It was forty years ago this summer — the summer of 1979 — that I first discovered Evelyn Underhill, the British spiritual author whose writings introduced me to the beauty and splendor of Christian mysticism. To celebrate this personal anniversary, I’m reprinting here a blog post I wrote back in 2007 about her and her writing. I hope you enjoy it.
It might be a bit controversial for me to include Evelyn Underhill in my list of western mystics. To the best of my knowledge, she never claimed to be a mystic herself, and her work was aimed more at introducing her readers to the history and theory of mysticism than in asserting any spiritual or mystical authority of her own. In other words, Underhill was a great popularizer of mysticism, similar to how Alan Watts was a popularizer of Zen or Michael Harner a popularizer of shamanism.
But her knowledge of the subject was so vast, her work so thorough and wide-ranging, and her interest in the spiritual welfare of those who corresponded with her or who participated in the retreats she led was both so genuine and so wise, that she deserves to be included in the roster of western mystics at least as much as theologians like Bernard of Clairvaux or Thomas Aquinas, whose claim to mystical fame lies as much in their intellectual achievement as in any personal spiritual experience.
A Twentieth Century Mysticism
Hers is truly a twentieth century mysticism, more democratic than aristocratic in its focus: in other words, she champions not so much extraordinary moments of divine union as experienced by an elite few, but rather a more down-to-earth but no less life-transforming encounter with divine grace that is available to, as she put it, “normal people” — in other words, the ordinary person who may or may not be an ordained minister, a consecrated monk or nun, or an erudite scholar. Underhill introduced the average person to extraordinary spirituality, and in doing so, celebrated the idea that anybody — regardless of pedigree, background, education, or religious vocation — just might be able to scale those visionary heights.
She lived from 1875 to 1941, which makes her a contemporary of Thérèse of Lisieux and Pierre Teilhard de Chardin. Born into a well-to-do British family, she married a barrister with whom she bore no children, leaving her free to write — and write she did.
Although not as prolific as Thomas Merton, she wrote three novels, as many volumes of poetry, a collection of medieval tales of the Virgin Mary, and over twenty specifically religious books, including collections of essays and transcripts of radio talks she did on the spiritual life.
She also edited and wrote introductions for a variety of mystical classics, including The Cloud of Unknowing, Walter Hilton’s Scale of Perfection, and an anthology of writings by John Ruysbroeck, her personal favorite of the great mystics. Her masterpiece, Mysticism: A Study in the Nature and Development of Spiritual Consciousness was released in 1911, when she was only in her mid-thirties; other key works include Practical Mysticism, Mystics of the Church, and Worship. Although her later works tend to be more oriented toward ordinary Christian spirituality than toward “mysticism” per se, all of her writing is imbued with a deep sense of the glory and possibility of a spiritual life wholly given to the love of God and the desire for Divine Union.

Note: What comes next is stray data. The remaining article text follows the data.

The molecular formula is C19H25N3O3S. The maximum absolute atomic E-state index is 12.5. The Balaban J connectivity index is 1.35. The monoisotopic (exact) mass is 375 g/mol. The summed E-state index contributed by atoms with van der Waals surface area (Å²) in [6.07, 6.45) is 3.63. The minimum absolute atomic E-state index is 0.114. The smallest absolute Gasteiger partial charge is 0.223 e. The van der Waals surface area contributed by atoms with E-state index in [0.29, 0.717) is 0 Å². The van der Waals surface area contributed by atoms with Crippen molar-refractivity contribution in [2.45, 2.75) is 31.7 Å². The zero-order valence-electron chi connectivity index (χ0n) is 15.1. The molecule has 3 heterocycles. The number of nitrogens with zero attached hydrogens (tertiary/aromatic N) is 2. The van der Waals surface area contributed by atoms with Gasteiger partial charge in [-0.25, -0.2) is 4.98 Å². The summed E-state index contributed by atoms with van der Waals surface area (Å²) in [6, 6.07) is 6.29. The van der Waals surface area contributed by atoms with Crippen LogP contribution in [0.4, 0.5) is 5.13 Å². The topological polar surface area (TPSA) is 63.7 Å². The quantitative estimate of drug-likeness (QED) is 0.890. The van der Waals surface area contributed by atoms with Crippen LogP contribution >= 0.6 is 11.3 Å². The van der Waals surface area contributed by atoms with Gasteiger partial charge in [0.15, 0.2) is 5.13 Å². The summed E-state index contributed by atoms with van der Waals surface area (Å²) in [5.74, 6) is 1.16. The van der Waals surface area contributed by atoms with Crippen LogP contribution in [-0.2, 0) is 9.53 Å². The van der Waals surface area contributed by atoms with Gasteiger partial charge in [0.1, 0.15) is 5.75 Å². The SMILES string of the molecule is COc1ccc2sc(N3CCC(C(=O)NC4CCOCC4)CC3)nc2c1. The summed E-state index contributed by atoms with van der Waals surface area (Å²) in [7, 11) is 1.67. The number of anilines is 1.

A Mystic for Everyone
Born into an Anglican family, her love of mysticism and her work with a Catholic spiritual director (Friedrich von Hügel) naturally led her to an interest in entering the Church of Rome, but she felt repelled by the anti-modernist views of Pope Pius X and, once she married her Anglican husband, decided that it was God’s will for her to remain within the Church of England. This she did for the duration of her life, where in addition to writing her numerous books and essays she also delivered lectures (she was the first woman to lecture on religion at Oxford University), led retreats, and engaged in works of mercy, devoting one day a week to charitable work among the London poor.
Underhill’s writing is literary and elegant; clearly the product of a 19th century British education. She does a splendid job at expressing the miraculous reality of the mystical life and how it can transform “ordinary reality” into a life shimmering with the Divine Presence. Her perspective is clearly Christian, but her own Anglican identity never impedes her vision, and consequently hers is a celebration of mysticism that can be appreciated by all branches of the Christian family tree. I think her work is essential for anyone seeking an authentic Christian mysticism that refuses to be confined by its historical boundary of the cloister.
For further reading:
I. Selected works by Evelyn Underhill
- Mysticism: A Study in the Nature and Development of Spiritual Consciousness
- Practical Mysticism: A Little Book For Normal People
- The Essentials of Mysticism
- The Life of the Spirit and the Life of Today
- The Mystics of the Church
- The Golden Sequence
- The Spiritual Life
- The Letters of Evelyn Underhill
- The Mount of Purification
- An Anthology of the Love of God
- The Evelyn Underhill Reader
- The Ways of the Spirit
- Evelyn Underhill: Essential Writings
- Radiance: A Spiritual Memoir
II. Books about Underhill:
- Christopher Armstrong, Evelyn Underhill, 1875-1941: An Introduction to Her Life and Writings
- Annice Callahan, Evelyn Underhill: Spirituality for Daily Living
- Margaret Cropper, The Life of Evelyn Underhill: An Intimate Portrait of the Ground-Breaking Author of Mysticism
- Dana Greene, Evelyn Underhill: Artist of the Infinite Life
- Mary Xavier Kirby, The Writings of Evelyn Underhill: A Critical Analysis
- Ann Loades, Evelyn Underhill (Fount Christian Thinkers)
Finally, here’s a bit of personal trivia: her birthday was December 6, a day she shares with Dave Brubeck, Dion Fortune, Henryk Górecki, and… me!